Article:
Without Its knowing, the inspiration and a self-imposed challenge came after reading a report by the New York Times titled as Risky Rise of the Good-Grade Pill, by Alan Schwartz, NY Times, p.A1 (10 Jun 2012), and more so after reading the same analysis applied to families regardless of financial resources in the Times (10 Oct 2012). These NY Times reports generated the energy necessary to overcome personal inertia and driving the expression eventually submitted as The ADHD Dysfunction. The author also respectfully denies significant conflicts-of-interest, and has no financial motivation, interests, activities, and relationships, affiliations, funding or other. Endless appreciation is due to that medical-practice partner (and life-time, best-friend and partner for 27 years) Stephanie H. Anderson, DNP, RN, APRN, as she sacrificed twith this project.
[i] See Increasing Prevalence of Parent-Reported Attention-Deficit/Hyperactivity Disorder Among Children in United States, 2003 and 2007, CDC Morbidity Mortality Wkly, 59:44 pp 1439-43 (12 Nov 2010).
[ii] Z. Chen, School Failure in Early Adolescence & Status Attainment in Mid. Adulthood, Sociology of Edu., 76:2, p.110 (2003).
[iii] Diagnostic & Statistical Manual of Mental Disorders, 4th Ed.,TR, Am. Psych. Association, 2000, (“DSM IV-Tr”). Here presents twenty behaviors observed in ADHD and the rules as they apply to the “Diagnostic Criteria.” This criterion asks evaluators to identify any six from either the first or second group of ten behaviors. Next these must cause difficulty in two environments (commonly home and school), and all before seven years old and not be the result of another ailment.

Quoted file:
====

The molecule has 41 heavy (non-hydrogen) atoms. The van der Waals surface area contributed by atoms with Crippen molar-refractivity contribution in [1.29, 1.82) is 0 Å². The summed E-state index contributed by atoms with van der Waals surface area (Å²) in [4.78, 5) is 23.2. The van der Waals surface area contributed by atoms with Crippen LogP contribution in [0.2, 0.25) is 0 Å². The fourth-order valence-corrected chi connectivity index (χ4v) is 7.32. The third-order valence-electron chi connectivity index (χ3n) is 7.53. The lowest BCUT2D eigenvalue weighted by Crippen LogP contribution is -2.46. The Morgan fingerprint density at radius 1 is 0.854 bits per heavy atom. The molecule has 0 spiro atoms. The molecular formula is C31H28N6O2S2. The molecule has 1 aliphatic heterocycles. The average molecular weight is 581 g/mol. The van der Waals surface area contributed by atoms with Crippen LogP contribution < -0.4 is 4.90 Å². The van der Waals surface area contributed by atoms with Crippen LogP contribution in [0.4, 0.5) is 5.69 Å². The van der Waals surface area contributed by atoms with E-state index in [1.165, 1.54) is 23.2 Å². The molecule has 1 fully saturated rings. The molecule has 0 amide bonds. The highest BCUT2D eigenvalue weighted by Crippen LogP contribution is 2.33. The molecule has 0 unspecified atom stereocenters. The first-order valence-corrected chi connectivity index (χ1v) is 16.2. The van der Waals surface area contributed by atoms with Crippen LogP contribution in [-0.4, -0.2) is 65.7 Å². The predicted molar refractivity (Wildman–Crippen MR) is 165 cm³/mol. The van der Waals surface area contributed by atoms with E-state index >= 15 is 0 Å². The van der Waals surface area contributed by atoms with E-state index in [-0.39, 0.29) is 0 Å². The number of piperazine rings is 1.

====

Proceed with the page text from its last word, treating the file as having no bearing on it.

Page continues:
[iv] See Subcommittee on ADHD, Clinical Practice Guidelines for the Diagnosis, Evaluation, and Treatment of Attention-Deficit/Hyperactivity Disorder in Children and Adolescents, Pediatrics, 128:5 at 1007, Nov. 2011, hereinafter “AAP Guidelines”.
[v] More than 2.5% of a population may not qualify as an outlier. See, Atkinson. A.C. Fast Very Robust Methods for the Detection of Multiple Outliers, Journal of the Am. Statistical Association, 89(428):1329-1339 (1994).
[vi] See Loe, & Feldman, Academic & Educational Outcomes of Children with ADHD, J. Ped. Psychology, 32:6 p.643-54 (2007).
[vii] See Id.
[viii] See Thom Mrozek , WEST HOLLYWOOD PSYCHIATRIST, OFFICE MANAGER ARRESTED ON CHARGES OF WRITING HUGE NUMBER OF PRESCRIPTIONS FOR ADDICTIVE DRUGS WITHOUT EXAMINING CASH-PAYING ‘PATIENTS’, Release No. 10-065, 13 April 2010, U.S. Dep. of Justice, U.S. Attorney Central Dist. of California (Here law enforcement describes .… “Schedule II drugs, which include the highly addictive substances amphetamine salts ‘Adderall’ .…”) notably such is a common medication used to treat ADHD in children.
[ix] See also, BR Collett, et. al., Ten-year Review of Rating Scales Assessing Attention-deficit/hyperactivity disorder, Am. Acad Child Adolesc Psychiarty 42:9, pp 1015-37 (2003); DJ Purpura, ADHD Symptoms in Preschool Children: Examining Psychometric Properties using IRT, Psychol Assess. 22:3, pp 546-58 (2010).
[x] See Reid, How many fidgets in a pretty much: A critique of behavior rating scales for identifying students with ADHD, Journal of School Psyc., 32:4, pp. 339–54 (1994).
[xi] See Alan Schwartz, Risky Rise of the Good-Grade Pill, NY Times, p.A1 (10 Jun 2012).
[xii] See Mayes, R., Suffer the restless children: the evolution of ADHD and pediatric stimulant use, History of Psych. 18, pp. 435-57 (Dec 2007).
[xiii] See supra, AAP Guidelines at 1008.
[xiv] See Thaddeus Mason Pope, Legal Briefing: Conscience Clauses and Conscientious Refusal, The Journal of Clinical Ethics 21, no. 2 (Summer 2010): 163-80.
[xv] See Anderson, Michael G., et. al. A Case of Severe Monkeypox Virus Disease in an American Child; Emerging Infections and Changing Professional Values, PEDIATR. INFECT. DISEASE; 22(12):1093-96 (December 2003); and, Pellegrino, E, MD, Patient and Physician Autonomy: Conflicting Rights and Obligations in the Physician-Patient Relationship, J. Contemp. Health Law and Policy, 10:47 (1994).